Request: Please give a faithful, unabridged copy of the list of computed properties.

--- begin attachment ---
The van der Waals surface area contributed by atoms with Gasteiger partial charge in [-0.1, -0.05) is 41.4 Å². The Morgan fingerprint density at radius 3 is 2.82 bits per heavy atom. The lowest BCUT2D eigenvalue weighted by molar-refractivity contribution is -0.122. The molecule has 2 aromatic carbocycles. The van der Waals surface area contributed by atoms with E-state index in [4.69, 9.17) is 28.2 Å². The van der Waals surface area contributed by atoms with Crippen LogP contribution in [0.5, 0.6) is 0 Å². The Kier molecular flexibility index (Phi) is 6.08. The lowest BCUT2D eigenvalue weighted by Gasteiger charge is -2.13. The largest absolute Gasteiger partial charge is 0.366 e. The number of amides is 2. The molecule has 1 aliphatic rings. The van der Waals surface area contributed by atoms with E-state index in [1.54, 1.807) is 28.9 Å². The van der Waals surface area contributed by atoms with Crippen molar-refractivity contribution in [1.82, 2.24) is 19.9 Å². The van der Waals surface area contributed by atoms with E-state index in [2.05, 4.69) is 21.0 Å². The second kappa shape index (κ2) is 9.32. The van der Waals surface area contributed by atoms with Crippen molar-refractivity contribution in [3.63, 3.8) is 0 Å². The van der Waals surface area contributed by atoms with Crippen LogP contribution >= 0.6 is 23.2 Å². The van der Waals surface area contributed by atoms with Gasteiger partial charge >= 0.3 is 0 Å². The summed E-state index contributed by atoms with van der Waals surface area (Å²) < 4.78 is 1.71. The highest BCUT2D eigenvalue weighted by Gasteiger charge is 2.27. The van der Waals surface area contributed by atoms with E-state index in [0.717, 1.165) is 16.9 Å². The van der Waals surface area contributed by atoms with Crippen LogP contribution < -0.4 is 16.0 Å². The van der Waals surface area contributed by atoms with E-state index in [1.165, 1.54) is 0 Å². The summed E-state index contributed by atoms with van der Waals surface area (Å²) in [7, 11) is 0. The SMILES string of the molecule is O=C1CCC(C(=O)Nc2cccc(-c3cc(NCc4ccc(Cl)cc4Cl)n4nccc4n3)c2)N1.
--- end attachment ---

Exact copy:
The van der Waals surface area contributed by atoms with Gasteiger partial charge in [-0.1, -0.05) is 41.4 Å². The Morgan fingerprint density at radius 3 is 2.82 bits per heavy atom. The lowest BCUT2D eigenvalue weighted by molar-refractivity contribution is -0.122. The molecule has 2 aromatic carbocycles. The van der Waals surface area contributed by atoms with E-state index in [4.69, 9.17) is 28.2 Å². The van der Waals surface area contributed by atoms with Crippen LogP contribution in [0.5, 0.6) is 0 Å². The Kier molecular flexibility index (Phi) is 6.08. The lowest BCUT2D eigenvalue weighted by Gasteiger charge is -2.13. The largest absolute Gasteiger partial charge is 0.366 e. The number of amides is 2. The molecule has 1 aliphatic rings. The van der Waals surface area contributed by atoms with E-state index in [1.54, 1.807) is 28.9 Å². The van der Waals surface area contributed by atoms with Crippen molar-refractivity contribution in [1.82, 2.24) is 19.9 Å². The van der Waals surface area contributed by atoms with E-state index in [2.05, 4.69) is 21.0 Å². The second kappa shape index (κ2) is 9.32. The van der Waals surface area contributed by atoms with Crippen molar-refractivity contribution in [3.63, 3.8) is 0 Å². The van der Waals surface area contributed by atoms with Crippen LogP contribution >= 0.6 is 23.2 Å². The van der Waals surface area contributed by atoms with Gasteiger partial charge >= 0.3 is 0 Å². The summed E-state index contributed by atoms with van der Waals surface area (Å²) < 4.78 is 1.71. The highest BCUT2D eigenvalue weighted by Gasteiger charge is 2.27. The van der Waals surface area contributed by atoms with E-state index in [0.717, 1.165) is 16.9 Å². The van der Waals surface area contributed by atoms with Crippen LogP contribution < -0.4 is 16.0 Å². The van der Waals surface area contributed by atoms with E-state index in [1.165, 1.54) is 0 Å². The summed E-state index contributed by atoms with van der Waals surface area (Å²) in [7, 11) is 0. The SMILES string of the molecule is O=C1CCC(C(=O)Nc2cccc(-c3cc(NCc4ccc(Cl)cc4Cl)n4nccc4n3)c2)N1.